Mining Precise Performance-Aware Behavioral Models from Existing Instrumentation
by Tony Ohmann, Kevin Thai, Ivan Beschastnikh, Yuriy Brun
Abstract:
Software bugs often arise from differences between what developers envision their system does and what that system actually does. When faced with such conceptual inconsistencies, debugging can be very difficult. Inferring and presenting developers with accurate behavioral models of the system implementation can help developers reconcile their view of the system with reality and improve system quality. We present Perfume, a model-inference algorithm that improves on the state of the art by using performance information to differentiate otherwise similar-appearing executions and to remove false positives from the inferred models. Perfume uses a system's runtime execution logs to infer a concise, precise, and predictive finite state machine model that describes both observed executions and executions that have not been observed but that the system can likely generate. Perfume guides the model inference process by mining temporal performance-constrained properties from the logs, ensuring precision of the model's predictions. We describe the model inference process and demonstrate how it improves precision over the state of the art.
Citation:
Tony Ohmann, Kevin Thai, Ivan Beschastnikh, and Yuriy Brun, Mining Precise Performance-Aware Behavioral Models from Existing Instrumentation, in Proceedings of the New Ideas and Emerging Results Track at the International Conference on Software Engineering (ICSE), 2014, pp. 484–487.
Bibtex:
@inproceedings{Ohmann14icse-nier,
  author = {Tony Ohmann and Kevin Thai and Ivan Beschastnikh and Yuriy Brun},
  title =
  {\href{http://people.cs.umass.edu/brun/pubs/pubs/Ohmann14icse-nier.pdf}{Mining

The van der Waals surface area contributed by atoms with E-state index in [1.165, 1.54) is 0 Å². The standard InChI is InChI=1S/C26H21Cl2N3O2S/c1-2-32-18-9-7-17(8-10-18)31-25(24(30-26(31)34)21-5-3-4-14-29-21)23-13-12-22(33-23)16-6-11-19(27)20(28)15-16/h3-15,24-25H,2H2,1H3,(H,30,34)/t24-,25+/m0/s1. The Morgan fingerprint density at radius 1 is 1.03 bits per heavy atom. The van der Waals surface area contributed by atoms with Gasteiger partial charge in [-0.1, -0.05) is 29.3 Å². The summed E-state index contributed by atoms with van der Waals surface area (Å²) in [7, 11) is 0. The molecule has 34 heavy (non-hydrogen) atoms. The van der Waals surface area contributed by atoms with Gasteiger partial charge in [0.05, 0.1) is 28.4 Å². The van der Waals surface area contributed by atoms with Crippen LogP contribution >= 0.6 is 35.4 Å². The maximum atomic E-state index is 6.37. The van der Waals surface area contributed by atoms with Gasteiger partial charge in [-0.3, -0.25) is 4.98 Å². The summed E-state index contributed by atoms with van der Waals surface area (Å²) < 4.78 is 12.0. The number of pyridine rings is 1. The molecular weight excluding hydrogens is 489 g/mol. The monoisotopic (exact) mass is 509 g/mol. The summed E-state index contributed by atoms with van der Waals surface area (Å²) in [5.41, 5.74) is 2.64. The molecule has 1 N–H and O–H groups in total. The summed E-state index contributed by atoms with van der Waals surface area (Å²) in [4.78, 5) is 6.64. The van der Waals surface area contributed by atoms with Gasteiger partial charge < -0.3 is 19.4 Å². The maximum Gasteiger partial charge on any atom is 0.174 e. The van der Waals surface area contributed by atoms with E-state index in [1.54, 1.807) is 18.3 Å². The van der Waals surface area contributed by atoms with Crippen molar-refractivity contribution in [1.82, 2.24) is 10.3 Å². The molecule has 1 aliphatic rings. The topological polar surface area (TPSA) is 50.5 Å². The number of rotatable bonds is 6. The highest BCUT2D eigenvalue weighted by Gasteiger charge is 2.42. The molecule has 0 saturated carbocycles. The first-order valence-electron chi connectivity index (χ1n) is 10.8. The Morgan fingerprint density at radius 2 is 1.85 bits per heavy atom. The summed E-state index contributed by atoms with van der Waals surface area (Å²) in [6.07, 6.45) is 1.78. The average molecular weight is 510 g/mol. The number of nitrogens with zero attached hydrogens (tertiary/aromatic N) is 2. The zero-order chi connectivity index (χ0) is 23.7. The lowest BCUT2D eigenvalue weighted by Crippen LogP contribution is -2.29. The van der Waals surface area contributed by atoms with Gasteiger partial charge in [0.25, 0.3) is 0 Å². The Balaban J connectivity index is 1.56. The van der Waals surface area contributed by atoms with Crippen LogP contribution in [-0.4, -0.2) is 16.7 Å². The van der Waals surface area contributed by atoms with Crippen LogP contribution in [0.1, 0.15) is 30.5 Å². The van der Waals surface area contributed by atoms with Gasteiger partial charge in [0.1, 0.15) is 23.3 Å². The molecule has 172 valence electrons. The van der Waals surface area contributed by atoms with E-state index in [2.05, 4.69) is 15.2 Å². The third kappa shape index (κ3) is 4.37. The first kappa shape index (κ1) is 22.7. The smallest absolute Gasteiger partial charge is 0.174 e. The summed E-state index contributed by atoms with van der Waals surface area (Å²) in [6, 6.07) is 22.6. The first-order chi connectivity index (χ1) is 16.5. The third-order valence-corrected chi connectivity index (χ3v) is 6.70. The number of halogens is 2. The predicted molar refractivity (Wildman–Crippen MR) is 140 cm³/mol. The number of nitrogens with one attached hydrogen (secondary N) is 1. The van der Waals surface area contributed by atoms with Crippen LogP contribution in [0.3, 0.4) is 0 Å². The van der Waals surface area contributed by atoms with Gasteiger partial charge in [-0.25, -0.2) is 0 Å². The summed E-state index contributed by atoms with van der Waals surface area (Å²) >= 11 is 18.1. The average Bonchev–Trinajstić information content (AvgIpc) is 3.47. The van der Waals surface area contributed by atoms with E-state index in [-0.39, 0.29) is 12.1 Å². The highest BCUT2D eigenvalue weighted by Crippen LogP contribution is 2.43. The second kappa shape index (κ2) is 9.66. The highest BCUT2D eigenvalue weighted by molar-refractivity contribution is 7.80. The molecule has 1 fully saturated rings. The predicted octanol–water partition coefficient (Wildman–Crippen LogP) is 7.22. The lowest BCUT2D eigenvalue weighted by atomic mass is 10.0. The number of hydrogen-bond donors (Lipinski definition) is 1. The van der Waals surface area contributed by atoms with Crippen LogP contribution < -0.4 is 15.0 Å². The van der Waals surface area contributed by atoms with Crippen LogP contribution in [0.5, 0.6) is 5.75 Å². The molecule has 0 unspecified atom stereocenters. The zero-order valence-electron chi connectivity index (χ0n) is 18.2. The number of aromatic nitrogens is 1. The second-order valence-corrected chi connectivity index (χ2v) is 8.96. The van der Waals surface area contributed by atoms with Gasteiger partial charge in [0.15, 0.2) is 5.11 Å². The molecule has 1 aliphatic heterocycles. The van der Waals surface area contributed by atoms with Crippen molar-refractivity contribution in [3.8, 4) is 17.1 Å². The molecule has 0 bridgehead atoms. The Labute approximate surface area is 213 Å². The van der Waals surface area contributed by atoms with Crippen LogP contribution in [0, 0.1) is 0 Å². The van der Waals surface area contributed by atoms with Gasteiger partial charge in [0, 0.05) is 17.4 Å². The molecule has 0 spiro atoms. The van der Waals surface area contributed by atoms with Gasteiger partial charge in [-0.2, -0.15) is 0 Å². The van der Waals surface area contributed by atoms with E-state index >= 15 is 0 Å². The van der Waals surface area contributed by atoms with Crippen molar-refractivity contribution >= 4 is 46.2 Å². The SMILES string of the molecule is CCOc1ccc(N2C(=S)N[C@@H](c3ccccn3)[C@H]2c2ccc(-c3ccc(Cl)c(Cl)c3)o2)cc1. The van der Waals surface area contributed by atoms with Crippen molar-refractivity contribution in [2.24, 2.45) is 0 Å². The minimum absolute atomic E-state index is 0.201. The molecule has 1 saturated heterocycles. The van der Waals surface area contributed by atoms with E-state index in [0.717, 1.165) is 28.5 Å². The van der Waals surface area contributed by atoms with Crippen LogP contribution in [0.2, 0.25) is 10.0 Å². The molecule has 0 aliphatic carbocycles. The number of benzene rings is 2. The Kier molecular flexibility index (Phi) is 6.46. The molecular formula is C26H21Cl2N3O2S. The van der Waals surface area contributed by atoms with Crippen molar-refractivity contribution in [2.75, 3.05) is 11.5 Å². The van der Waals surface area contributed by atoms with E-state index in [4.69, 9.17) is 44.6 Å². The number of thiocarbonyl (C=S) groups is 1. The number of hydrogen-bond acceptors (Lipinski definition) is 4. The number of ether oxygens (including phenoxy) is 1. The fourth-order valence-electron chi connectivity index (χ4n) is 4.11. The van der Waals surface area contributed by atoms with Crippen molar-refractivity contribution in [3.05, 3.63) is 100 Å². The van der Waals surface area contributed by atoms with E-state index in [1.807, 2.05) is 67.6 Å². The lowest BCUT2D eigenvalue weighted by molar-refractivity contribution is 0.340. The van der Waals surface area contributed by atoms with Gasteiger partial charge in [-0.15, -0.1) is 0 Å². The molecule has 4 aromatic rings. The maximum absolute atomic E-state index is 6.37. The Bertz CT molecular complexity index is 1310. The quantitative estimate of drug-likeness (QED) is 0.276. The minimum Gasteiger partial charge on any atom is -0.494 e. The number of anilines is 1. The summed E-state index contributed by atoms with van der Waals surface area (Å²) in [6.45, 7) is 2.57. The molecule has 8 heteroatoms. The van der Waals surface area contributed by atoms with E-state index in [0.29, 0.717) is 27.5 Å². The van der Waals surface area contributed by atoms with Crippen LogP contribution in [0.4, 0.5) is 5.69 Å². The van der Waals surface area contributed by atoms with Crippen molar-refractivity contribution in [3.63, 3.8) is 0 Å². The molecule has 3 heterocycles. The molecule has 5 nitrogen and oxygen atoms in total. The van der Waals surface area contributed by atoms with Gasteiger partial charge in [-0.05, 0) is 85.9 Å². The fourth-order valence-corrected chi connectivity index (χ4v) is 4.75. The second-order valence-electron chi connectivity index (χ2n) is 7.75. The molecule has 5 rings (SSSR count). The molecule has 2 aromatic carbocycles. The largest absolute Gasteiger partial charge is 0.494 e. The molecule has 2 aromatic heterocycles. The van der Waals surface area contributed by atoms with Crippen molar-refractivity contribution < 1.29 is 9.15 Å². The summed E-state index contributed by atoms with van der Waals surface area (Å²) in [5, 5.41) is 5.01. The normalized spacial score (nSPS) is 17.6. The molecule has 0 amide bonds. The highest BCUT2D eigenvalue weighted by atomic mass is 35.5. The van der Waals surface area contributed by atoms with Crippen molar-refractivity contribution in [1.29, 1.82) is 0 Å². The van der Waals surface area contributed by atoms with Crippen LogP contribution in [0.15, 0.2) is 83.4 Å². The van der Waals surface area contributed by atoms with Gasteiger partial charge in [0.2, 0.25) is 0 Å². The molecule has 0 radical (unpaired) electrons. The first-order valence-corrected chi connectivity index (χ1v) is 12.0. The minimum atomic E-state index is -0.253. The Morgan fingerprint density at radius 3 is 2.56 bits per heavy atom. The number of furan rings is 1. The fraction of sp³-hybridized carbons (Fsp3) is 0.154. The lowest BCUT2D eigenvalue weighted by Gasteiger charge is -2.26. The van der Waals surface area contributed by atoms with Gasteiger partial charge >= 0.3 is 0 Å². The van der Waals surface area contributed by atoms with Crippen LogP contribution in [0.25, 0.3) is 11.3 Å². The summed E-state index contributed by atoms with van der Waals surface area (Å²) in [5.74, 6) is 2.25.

Precise Performance-Aware Behavioral Models from Existing
  Instrumentation}}, 
  booktitle = {Proceedings of the New Ideas and Emerging Results Track
  at the International Conference on Software Engineering (ICSE)},
  venue = {ICSE NIER},
  address = {Hyderabad, India},
  month = {June},
  date = {4--6},
  year = {2014},
  pages = {484--487},
  accept = {$\frac{35}{146} \approx 24\%$},

  doi = {10.1145/2591062.2591107},  
  note = {\href{http://dx.doi.org/10.1145/2591062.2591107}{DOI: 10.1145/2591062.2591107}},

  abstract = {Software bugs often arise from differences between what
  developers envision their system does and what that system actually
  does. When faced with such conceptual inconsistencies, debugging can
  be very difficult. Inferring and presenting developers with accurate
  behavioral models of the system implementation can help developers
  reconcile their view of the system with reality and improve system
  quality.

  We present Perfume, a model-inference algorithm that improves on the
  state of the art by using performance information to differentiate
  otherwise similar-appearing executions and to remove false positives
  from the inferred models. Perfume uses a system's runtime execution
  logs to infer a concise, precise, and predictive finite state
  machine model that describes both observed executions and executions
  that have not been observed but that the system can likely generate.
  Perfume guides the model inference process by mining temporal
  performance-constrained properties from the logs, ensuring precision
  of the model's predictions. We describe the model inference process
  and demonstrate how it improves precision over the state of the
  art.},
}